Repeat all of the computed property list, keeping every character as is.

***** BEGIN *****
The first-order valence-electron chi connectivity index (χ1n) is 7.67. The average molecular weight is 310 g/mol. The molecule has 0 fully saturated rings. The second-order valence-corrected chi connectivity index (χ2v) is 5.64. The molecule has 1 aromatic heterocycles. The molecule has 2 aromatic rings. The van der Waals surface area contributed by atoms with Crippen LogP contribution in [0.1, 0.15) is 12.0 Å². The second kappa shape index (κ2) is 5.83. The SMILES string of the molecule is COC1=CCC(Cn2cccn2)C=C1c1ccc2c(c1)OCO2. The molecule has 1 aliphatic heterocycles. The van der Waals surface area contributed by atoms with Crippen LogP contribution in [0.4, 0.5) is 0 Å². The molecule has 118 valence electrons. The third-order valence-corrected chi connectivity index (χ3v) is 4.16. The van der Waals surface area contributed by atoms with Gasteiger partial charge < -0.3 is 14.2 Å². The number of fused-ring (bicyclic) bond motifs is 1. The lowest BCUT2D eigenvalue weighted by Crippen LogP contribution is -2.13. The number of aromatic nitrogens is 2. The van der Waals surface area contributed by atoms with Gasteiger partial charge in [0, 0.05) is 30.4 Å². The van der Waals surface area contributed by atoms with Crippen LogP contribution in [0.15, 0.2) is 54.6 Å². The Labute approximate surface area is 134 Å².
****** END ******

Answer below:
The first-order valence-electron chi connectivity index (χ1n) is 7.67. The average molecular weight is 310 g/mol. The molecule has 0 fully saturated rings. The second-order valence-corrected chi connectivity index (χ2v) is 5.64. The molecule has 1 aromatic heterocycles. The molecule has 2 aromatic rings. The van der Waals surface area contributed by atoms with Crippen LogP contribution in [0.1, 0.15) is 12.0 Å². The second kappa shape index (κ2) is 5.83. The SMILES string of the molecule is COC1=CCC(Cn2cccn2)C=C1c1ccc2c(c1)OCO2. The molecule has 1 aliphatic heterocycles. The van der Waals surface area contributed by atoms with Crippen LogP contribution in [0.4, 0.5) is 0 Å². The molecule has 118 valence electrons. The third-order valence-corrected chi connectivity index (χ3v) is 4.16. The van der Waals surface area contributed by atoms with Gasteiger partial charge < -0.3 is 14.2 Å². The number of fused-ring (bicyclic) bond motifs is 1. The lowest BCUT2D eigenvalue weighted by Crippen LogP contribution is -2.13. The number of aromatic nitrogens is 2. The van der Waals surface area contributed by atoms with Gasteiger partial charge in [0, 0.05) is 30.4 Å². The van der Waals surface area contributed by atoms with Crippen LogP contribution in [0.15, 0.2) is 54.6 Å². The Labute approximate surface area is 134 Å².